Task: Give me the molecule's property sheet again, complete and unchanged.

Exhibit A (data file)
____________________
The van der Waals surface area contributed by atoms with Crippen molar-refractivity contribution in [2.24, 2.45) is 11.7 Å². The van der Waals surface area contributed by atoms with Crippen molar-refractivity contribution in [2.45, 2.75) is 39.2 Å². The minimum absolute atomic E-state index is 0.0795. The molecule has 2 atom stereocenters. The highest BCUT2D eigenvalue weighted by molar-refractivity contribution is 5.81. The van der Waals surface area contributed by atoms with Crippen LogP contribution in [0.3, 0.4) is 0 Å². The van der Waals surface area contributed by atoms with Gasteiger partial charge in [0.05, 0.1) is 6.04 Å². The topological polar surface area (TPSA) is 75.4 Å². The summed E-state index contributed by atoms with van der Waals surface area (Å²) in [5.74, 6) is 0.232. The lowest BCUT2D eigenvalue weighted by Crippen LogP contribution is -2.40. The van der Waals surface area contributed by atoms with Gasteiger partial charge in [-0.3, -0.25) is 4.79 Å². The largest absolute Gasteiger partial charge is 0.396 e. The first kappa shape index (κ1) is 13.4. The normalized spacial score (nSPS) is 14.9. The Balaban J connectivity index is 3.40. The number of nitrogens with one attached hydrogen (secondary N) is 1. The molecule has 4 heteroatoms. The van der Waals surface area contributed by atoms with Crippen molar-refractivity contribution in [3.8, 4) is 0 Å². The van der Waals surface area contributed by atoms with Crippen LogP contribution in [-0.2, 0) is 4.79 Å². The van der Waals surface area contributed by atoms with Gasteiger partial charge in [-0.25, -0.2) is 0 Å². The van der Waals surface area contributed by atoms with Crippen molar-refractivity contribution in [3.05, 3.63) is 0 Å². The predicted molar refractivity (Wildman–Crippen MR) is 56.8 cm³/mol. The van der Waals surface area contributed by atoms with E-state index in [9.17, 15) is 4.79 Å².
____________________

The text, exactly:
The van der Waals surface area contributed by atoms with Crippen molar-refractivity contribution in [2.24, 2.45) is 11.7 Å². The van der Waals surface area contributed by atoms with Crippen molar-refractivity contribution in [2.45, 2.75) is 39.2 Å². The minimum absolute atomic E-state index is 0.0795. The molecule has 2 atom stereocenters. The highest BCUT2D eigenvalue weighted by molar-refractivity contribution is 5.81. The van der Waals surface area contributed by atoms with Crippen LogP contribution in [0.3, 0.4) is 0 Å². The van der Waals surface area contributed by atoms with Gasteiger partial charge in [0.05, 0.1) is 6.04 Å². The topological polar surface area (TPSA) is 75.4 Å². The summed E-state index contributed by atoms with van der Waals surface area (Å²) in [5.74, 6) is 0.232. The lowest BCUT2D eigenvalue weighted by Crippen LogP contribution is -2.40. The van der Waals surface area contributed by atoms with Gasteiger partial charge in [-0.3, -0.25) is 4.79 Å². The largest absolute Gasteiger partial charge is 0.396 e. The first kappa shape index (κ1) is 13.4. The normalized spacial score (nSPS) is 14.9. The Balaban J connectivity index is 3.40. The number of nitrogens with one attached hydrogen (secondary N) is 1. The molecule has 4 heteroatoms. The van der Waals surface area contributed by atoms with Crippen molar-refractivity contribution in [3.8, 4) is 0 Å². The van der Waals surface area contributed by atoms with Crippen LogP contribution in [-0.2, 0) is 4.79 Å². The van der Waals surface area contributed by atoms with Gasteiger partial charge in [-0.25, -0.2) is 0 Å². The van der Waals surface area contributed by atoms with Crippen molar-refractivity contribution in [3.05, 3.63) is 0 Å². The predicted molar refractivity (Wildman–Crippen MR) is 56.8 cm³/mol. The van der Waals surface area contributed by atoms with E-state index in [9.17, 15) is 4.79 Å².